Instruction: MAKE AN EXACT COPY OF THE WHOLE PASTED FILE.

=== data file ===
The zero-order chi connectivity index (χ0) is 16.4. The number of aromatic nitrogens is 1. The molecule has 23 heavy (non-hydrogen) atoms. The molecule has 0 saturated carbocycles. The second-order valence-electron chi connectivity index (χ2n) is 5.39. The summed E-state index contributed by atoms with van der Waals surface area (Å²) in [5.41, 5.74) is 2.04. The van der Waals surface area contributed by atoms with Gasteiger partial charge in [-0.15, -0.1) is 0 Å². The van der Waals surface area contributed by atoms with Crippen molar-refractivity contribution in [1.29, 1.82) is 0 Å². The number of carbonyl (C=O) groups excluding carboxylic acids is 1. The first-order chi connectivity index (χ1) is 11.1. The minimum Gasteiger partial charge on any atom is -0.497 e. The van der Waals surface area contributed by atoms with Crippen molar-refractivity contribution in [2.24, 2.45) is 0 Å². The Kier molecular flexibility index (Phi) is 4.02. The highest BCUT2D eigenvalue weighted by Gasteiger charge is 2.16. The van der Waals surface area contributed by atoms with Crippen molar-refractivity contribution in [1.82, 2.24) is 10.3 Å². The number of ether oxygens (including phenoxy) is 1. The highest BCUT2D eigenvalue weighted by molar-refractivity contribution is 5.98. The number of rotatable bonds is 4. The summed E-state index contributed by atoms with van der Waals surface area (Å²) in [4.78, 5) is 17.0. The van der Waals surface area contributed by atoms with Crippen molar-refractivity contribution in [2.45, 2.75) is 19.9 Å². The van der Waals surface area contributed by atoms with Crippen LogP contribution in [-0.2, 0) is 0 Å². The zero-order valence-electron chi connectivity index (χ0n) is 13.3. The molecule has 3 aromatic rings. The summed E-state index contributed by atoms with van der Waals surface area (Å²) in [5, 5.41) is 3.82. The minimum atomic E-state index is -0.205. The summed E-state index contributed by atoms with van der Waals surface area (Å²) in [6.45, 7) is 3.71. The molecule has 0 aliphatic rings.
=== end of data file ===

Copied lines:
The zero-order chi connectivity index (χ0) is 16.4. The number of aromatic nitrogens is 1. The molecule has 23 heavy (non-hydrogen) atoms. The molecule has 0 saturated carbocycles. The second-order valence-electron chi connectivity index (χ2n) is 5.39. The summed E-state index contributed by atoms with van der Waals surface area (Å²) in [5.41, 5.74) is 2.04. The van der Waals surface area contributed by atoms with Gasteiger partial charge in [-0.15, -0.1) is 0 Å². The van der Waals surface area contributed by atoms with Crippen molar-refractivity contribution in [1.29, 1.82) is 0 Å². The number of carbonyl (C=O) groups excluding carboxylic acids is 1. The first-order chi connectivity index (χ1) is 11.1. The minimum Gasteiger partial charge on any atom is -0.497 e. The van der Waals surface area contributed by atoms with Crippen molar-refractivity contribution in [2.24, 2.45) is 0 Å². The Kier molecular flexibility index (Phi) is 4.02. The highest BCUT2D eigenvalue weighted by Gasteiger charge is 2.16. The van der Waals surface area contributed by atoms with Crippen molar-refractivity contribution in [1.82, 2.24) is 10.3 Å². The number of ether oxygens (including phenoxy) is 1. The highest BCUT2D eigenvalue weighted by molar-refractivity contribution is 5.98. The number of rotatable bonds is 4. The summed E-state index contributed by atoms with van der Waals surface area (Å²) in [4.78, 5) is 17.0. The van der Waals surface area contributed by atoms with Crippen molar-refractivity contribution in [2.45, 2.75) is 19.9 Å². The van der Waals surface area contributed by atoms with Crippen LogP contribution in [-0.2, 0) is 0 Å². The zero-order valence-electron chi connectivity index (χ0n) is 13.3. The molecule has 3 aromatic rings. The summed E-state index contributed by atoms with van der Waals surface area (Å²) in [5, 5.41) is 3.82. The minimum atomic E-state index is -0.205. The summed E-state index contributed by atoms with van der Waals surface area (Å²) in [6.45, 7) is 3.71. The molecule has 0 aliphatic rings.